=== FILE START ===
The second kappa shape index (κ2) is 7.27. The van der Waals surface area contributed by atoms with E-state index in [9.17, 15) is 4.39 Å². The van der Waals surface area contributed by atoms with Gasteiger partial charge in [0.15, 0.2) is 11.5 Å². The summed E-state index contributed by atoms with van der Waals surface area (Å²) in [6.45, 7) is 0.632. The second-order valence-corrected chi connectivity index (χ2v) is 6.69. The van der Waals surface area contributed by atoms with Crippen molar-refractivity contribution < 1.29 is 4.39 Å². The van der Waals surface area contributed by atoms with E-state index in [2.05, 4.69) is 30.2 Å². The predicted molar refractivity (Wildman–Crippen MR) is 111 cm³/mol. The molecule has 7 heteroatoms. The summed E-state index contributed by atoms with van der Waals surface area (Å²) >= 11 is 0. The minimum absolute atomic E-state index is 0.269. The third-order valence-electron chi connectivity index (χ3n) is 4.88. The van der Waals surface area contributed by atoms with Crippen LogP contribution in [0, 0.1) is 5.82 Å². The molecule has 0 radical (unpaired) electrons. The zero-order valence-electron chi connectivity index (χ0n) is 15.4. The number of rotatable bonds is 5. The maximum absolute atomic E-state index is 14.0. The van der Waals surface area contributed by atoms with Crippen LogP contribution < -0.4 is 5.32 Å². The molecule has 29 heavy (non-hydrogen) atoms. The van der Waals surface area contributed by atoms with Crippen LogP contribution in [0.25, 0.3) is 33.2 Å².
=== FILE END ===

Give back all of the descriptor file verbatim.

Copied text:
The second kappa shape index (κ2) is 7.27. The van der Waals surface area contributed by atoms with E-state index in [9.17, 15) is 4.39 Å². The van der Waals surface area contributed by atoms with Gasteiger partial charge in [0.15, 0.2) is 11.5 Å². The summed E-state index contributed by atoms with van der Waals surface area (Å²) in [6.45, 7) is 0.632. The second-order valence-corrected chi connectivity index (χ2v) is 6.69. The van der Waals surface area contributed by atoms with Crippen molar-refractivity contribution < 1.29 is 4.39 Å². The van der Waals surface area contributed by atoms with E-state index in [2.05, 4.69) is 30.2 Å². The predicted molar refractivity (Wildman–Crippen MR) is 111 cm³/mol. The molecule has 7 heteroatoms. The summed E-state index contributed by atoms with van der Waals surface area (Å²) >= 11 is 0. The minimum absolute atomic E-state index is 0.269. The third-order valence-electron chi connectivity index (χ3n) is 4.88. The van der Waals surface area contributed by atoms with Crippen LogP contribution in [0, 0.1) is 5.82 Å². The molecule has 0 radical (unpaired) electrons. The zero-order valence-electron chi connectivity index (χ0n) is 15.4. The number of rotatable bonds is 5. The maximum absolute atomic E-state index is 14.0. The van der Waals surface area contributed by atoms with Crippen LogP contribution < -0.4 is 5.32 Å². The molecule has 29 heavy (non-hydrogen) atoms. The van der Waals surface area contributed by atoms with Crippen LogP contribution in [0.25, 0.3) is 33.2 Å².